It’s tough stuff is teak. Or Tectona grandis if you want to give it its proper name. Some claim it’s the strongest of all the hardwoods. According to The Wood Database though, quebracho (which comes from the Spanish ‘quebrar hacha’, meaning ‘axe breaker’) earns the number one spot. Nonetheless, teak is engrained with strength. It’s been used in shipbuilding since the Middle Ages, and still is in high-end yachts and boats to this day. Because not only is it robust, but it’s weather-resistant too. It has naturally-occurring oils that repel water, stopping it from warping or cracking. Very few timbers can say the same. So, when it’s in your garden, coping with rain (lots of it, let’s face it), snow and summer’s rays, you know that it’s going to take it all in its stride. Think of wooden ski lodges. The yellower ones are made of pine, but the pricier chalets use teak, because it’s the best for the job.
On the subject of price, yes, teak is more expensive, but with good reason. It’ll last a lifetime. Teak is a timber to invest in. All those park benches, with their memorial engravings and messages, some centuries-old, are likely to be teak. They’re a testament to its durability. Even the kindest of park-keepers is probably not oiling them every autumn. They don’t need it though. They have their own defence strategy.
Lifespan isn’t the reason that teak’s honey-coloured tones turn silver. Turning grey in the world of teak isn’t a case of showing your age; teak silvers because of oxidisation. When it’s left bare – not stained, varnished or oiled – it’ll oxidise pretty quickly. If it’s treated, eventually, oxidisation will happen too. Teak is a natural product, and even when cut, it’ll continue to live and respond to its environment. And part of its response mechanism is to form a protective layer – in other words, that silvery-grey patina. Sand it back, and the warm brown tones that you saw when it first came home will appear, but it’ll only silver again. But why would you want to hide that? Watching nature at work is a fascinating thing, plus, the silvering is the best type of protection you can give your teak. And you don’t even need to lift a finger. Forget anti-silvering varnishes, the silver is part of its incredible nature.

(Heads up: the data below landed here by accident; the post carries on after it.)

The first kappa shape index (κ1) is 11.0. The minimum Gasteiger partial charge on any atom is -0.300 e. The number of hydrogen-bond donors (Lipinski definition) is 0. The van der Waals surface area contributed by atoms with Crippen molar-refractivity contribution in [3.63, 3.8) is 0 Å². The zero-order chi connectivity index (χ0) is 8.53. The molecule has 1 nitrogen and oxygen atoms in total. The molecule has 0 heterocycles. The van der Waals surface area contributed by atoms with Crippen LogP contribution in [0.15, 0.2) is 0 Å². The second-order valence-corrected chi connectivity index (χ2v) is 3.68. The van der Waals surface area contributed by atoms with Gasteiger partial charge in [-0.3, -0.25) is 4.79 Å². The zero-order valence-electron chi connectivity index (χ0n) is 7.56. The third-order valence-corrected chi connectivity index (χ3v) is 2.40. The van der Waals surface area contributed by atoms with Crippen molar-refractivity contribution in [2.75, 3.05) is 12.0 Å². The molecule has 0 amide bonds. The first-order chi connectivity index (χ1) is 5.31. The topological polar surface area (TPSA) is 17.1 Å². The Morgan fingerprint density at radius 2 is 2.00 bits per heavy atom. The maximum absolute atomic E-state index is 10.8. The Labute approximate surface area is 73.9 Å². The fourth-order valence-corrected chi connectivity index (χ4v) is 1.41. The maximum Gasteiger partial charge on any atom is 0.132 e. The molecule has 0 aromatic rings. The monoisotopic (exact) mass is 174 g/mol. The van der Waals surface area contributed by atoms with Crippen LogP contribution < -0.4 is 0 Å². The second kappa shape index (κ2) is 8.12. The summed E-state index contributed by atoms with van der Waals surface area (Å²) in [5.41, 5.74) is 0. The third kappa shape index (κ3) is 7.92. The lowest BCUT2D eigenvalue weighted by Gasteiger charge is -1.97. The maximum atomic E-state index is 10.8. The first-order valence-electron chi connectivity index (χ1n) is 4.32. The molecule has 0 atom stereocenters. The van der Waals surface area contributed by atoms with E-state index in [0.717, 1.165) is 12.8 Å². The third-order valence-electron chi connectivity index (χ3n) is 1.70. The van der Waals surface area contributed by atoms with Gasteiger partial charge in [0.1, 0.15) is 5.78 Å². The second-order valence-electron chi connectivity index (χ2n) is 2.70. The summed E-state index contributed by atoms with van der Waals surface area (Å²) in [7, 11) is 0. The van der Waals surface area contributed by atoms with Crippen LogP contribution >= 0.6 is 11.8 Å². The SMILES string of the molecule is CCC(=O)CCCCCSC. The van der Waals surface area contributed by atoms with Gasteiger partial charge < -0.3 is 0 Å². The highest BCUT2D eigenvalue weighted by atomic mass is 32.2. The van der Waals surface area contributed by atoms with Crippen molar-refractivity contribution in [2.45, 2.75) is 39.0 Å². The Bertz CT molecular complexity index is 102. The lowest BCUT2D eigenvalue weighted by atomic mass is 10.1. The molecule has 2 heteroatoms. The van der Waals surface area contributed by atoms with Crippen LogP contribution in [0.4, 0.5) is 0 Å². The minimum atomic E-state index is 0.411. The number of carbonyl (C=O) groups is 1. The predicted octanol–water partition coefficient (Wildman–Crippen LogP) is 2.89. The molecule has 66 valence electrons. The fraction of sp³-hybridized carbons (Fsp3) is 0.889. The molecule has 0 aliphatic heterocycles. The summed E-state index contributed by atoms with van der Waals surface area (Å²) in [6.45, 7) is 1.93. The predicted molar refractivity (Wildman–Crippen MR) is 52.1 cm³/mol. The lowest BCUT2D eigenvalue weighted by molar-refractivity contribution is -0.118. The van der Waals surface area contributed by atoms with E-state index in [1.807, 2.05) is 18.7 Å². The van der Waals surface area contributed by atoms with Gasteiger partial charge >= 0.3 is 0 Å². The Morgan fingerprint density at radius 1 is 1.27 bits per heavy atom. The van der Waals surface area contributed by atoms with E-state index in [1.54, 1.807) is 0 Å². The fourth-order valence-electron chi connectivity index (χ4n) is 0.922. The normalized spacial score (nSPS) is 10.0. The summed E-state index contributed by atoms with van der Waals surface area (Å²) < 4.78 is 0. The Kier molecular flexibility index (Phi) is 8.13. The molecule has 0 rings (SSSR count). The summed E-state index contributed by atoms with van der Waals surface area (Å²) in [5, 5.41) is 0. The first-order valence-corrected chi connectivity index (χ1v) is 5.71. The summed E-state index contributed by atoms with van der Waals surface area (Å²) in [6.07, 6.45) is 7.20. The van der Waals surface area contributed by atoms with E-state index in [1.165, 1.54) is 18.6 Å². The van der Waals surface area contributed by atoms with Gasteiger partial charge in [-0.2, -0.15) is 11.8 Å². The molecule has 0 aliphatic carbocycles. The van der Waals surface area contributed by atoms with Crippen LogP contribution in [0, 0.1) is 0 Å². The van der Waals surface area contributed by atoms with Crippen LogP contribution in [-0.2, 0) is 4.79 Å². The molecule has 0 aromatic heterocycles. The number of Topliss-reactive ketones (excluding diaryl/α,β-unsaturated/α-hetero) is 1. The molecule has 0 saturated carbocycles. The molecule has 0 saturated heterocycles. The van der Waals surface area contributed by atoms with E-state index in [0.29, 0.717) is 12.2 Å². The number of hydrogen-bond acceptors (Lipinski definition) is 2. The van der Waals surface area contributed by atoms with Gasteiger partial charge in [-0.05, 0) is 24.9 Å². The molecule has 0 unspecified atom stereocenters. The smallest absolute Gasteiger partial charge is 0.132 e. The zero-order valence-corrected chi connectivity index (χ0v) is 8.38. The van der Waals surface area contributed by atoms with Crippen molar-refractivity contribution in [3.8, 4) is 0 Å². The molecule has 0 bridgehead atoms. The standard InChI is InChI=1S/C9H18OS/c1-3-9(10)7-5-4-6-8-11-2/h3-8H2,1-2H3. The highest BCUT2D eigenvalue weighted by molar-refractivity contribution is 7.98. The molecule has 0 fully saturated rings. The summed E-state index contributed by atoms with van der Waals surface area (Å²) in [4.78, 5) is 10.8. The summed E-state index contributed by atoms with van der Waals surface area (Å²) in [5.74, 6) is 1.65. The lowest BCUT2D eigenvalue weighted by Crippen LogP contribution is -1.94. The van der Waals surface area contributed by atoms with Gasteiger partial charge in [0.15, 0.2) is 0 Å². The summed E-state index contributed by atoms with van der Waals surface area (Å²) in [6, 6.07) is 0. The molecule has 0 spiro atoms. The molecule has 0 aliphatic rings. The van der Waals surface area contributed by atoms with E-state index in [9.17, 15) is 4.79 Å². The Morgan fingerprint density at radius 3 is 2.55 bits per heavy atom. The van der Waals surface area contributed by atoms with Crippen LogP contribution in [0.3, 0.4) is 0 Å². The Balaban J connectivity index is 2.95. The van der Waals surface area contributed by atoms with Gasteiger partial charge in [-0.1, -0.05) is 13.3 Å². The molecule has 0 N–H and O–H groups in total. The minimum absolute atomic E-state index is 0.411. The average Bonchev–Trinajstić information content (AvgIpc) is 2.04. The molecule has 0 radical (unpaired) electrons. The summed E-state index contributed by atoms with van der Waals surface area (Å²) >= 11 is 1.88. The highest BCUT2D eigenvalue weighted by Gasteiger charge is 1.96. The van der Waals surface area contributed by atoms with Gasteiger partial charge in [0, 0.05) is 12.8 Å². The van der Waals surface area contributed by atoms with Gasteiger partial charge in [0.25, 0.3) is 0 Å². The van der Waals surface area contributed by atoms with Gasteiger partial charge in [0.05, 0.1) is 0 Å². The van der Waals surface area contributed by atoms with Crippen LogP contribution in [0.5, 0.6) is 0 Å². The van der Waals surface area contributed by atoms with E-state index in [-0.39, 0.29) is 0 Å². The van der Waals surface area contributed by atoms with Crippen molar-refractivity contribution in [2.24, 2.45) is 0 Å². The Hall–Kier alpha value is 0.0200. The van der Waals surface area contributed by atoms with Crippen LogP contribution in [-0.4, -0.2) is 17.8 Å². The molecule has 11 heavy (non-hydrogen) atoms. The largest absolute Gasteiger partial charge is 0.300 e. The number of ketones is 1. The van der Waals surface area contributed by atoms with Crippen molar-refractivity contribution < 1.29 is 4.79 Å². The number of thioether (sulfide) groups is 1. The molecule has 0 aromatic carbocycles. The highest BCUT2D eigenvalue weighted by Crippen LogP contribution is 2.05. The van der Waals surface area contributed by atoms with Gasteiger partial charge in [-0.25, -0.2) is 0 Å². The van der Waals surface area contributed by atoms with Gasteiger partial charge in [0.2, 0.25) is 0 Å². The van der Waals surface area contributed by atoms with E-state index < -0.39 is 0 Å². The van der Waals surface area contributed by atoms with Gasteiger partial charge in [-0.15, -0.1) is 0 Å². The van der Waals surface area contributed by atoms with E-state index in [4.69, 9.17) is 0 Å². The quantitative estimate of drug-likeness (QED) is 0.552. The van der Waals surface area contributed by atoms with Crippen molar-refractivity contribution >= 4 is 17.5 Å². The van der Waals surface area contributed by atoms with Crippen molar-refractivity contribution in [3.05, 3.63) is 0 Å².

Teak. It’s pest-resistant and rot-resistant. It’s natural and it’s sustainable. It’s reliable and it’s low maintenance (all it asks for is the occasional sponge-down). It might turn grey sooner than you’d have wanted, but we implore anyone buying teak to look beyond the grey, to embrace it and to love it. It’s not a sign that it’s growing old, it’s a sign that it’s only getting wiser and wiser.